It was found that we are dealing with a process called “microfracture”. Nowadays, it is done in hospitals, surgically to repair cartilages 4)”Microfracture surgery” in Wikipedia5)”Trabecular microfracture” – study conducted by Fazzalari NL, published in Calcified Tissue International no. 2/1993.
But Shaolin monks discovered this technique a long time ago. It is used to strengthen bones and joints. Microfractures are small enough not to harm one’s health, but large enough to stimulate the body to heal and strengthen.
This is not, by far, the only exercise to strengthen the body. Another technique is striking a tree with a finger. Visitors can see traces in time on such a tree.
Now you can understand how they stand on their fingers. (After you’re done being amazed, of course.)
Of course, like any extraordinary thing, truth about Shaolin monks also suffered exaggerations. For example, flying monks appeared in films – in reality they did not reach such performances. (But you can still dream, don’t let reality get in the way!)
Such “magical powers” impressed the Western world and were attributed to meditation practiced by Shaolin monks. Some have concluded that the average person practicing this meditation can come to have special powers.
No matter how many legends should appear around them, Shaolin monks are not any occult group. Simply, The Shaolin Temple is the center of Chan Buddhism (called Zen in Japan and elsewhere). Meditation practiced by these monks is called sati and is the same for all Buddhists.
Equivalent to a large extent with the vigilance of Christianity, sati meditation is better connected to the present, as we know, based on your becoming. It means your mind shouldn’t run away on grassy planes. It is the ongoing reminder that the mind must be active and attentive to the present 8)”Sati (Buddhism)” in Wikipedia. In this way the mind is cleansed of evil and learns how to be always in a state of alert (which is beneficial and does not tire the body) in which to remove all negative thoughts, emotions of any kind, temptations, and impulses. It thus reached a state of peace, where there is no right and wrong and the student is detached from all, does not judge or condemn the bad things, no longer marvels over great things, but seeks balance.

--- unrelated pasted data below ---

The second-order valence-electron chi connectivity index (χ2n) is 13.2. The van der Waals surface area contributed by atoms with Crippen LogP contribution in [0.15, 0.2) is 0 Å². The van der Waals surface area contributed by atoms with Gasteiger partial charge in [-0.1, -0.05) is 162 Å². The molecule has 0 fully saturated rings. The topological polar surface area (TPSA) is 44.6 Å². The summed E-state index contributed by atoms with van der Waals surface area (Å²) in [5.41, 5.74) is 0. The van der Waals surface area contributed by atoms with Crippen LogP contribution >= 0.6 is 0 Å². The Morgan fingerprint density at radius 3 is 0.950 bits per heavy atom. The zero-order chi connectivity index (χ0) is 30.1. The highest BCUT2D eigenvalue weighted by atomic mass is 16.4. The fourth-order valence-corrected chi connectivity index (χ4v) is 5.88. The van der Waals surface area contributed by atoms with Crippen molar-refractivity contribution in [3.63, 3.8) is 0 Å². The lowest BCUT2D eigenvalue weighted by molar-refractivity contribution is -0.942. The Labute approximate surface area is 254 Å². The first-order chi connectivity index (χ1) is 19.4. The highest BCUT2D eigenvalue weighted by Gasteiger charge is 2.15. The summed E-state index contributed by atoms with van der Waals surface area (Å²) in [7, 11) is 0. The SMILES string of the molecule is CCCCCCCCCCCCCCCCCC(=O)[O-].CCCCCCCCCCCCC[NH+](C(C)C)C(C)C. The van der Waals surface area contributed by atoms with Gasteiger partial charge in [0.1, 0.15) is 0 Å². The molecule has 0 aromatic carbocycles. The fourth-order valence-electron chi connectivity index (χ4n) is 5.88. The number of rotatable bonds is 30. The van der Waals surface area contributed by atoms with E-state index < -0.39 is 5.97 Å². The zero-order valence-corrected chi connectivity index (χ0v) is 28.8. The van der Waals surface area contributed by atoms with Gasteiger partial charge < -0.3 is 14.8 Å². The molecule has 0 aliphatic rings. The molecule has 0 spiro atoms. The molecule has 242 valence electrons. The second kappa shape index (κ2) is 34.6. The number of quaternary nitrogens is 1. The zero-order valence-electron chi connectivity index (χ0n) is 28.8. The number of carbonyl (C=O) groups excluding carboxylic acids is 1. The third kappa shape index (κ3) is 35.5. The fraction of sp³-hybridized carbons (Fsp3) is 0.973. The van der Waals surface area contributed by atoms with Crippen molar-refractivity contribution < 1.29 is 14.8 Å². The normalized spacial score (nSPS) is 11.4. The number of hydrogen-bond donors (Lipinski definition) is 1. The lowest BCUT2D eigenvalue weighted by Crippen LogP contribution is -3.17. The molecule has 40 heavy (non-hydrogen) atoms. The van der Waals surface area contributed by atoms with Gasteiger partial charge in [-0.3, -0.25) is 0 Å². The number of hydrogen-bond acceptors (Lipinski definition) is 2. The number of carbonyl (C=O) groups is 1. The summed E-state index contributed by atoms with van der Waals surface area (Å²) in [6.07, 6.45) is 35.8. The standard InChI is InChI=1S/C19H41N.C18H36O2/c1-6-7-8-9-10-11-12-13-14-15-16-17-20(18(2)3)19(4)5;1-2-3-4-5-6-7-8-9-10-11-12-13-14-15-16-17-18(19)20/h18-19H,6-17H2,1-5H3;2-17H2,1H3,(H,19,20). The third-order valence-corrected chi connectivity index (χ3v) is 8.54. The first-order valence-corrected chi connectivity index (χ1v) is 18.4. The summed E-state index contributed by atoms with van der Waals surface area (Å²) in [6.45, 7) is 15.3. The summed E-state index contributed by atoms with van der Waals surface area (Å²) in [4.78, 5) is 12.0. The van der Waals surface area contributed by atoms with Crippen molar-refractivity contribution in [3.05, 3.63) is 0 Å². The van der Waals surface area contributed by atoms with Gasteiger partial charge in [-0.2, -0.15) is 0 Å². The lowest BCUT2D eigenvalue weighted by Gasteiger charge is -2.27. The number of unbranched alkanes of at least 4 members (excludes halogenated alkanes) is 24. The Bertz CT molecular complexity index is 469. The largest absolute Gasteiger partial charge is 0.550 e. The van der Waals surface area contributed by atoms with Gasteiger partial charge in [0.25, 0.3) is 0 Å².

What do you think, can you do things like this?
If you think you can sati meditate during your work break and the results will be spectacular, you’re deceiving yourself.
It takes a systematic and rigorous approach. You must deeply understand the principles and spend enough time practicing. Do not forget that we’re talking about some monks – people who have dedicated their whole life to Buddhism and who live by the rules of the temple.
However, for the modern man, meditation systems appeared, inspired by Buddhism, easier to understand and apply. Perhaps the results will not reach the same level, but certainly bring health benefits. Learning to master your mind, you get to control your negative moods that can induce health problems 9)”Prospective study of phobic anxiety and risk of coronary heart disease in men” – study conducted by I. Kawachi, G.A. Colditz, A. Ascherio, E.B. Rimm, E. Giovannucci, M.J. Stampfer and W.C. Willett, published in Circulation in 1994, you can even control certain health conditions, such as allergies 10)”The rubber hand illusion increases histamine reactivity in the real arm” – study conducted by N. Barnsley, J.H. McAuley, R. Mohan, A. Dey, P. Thomas and G.L. Moseleyemail, published in Current Biology on December 6, 2011.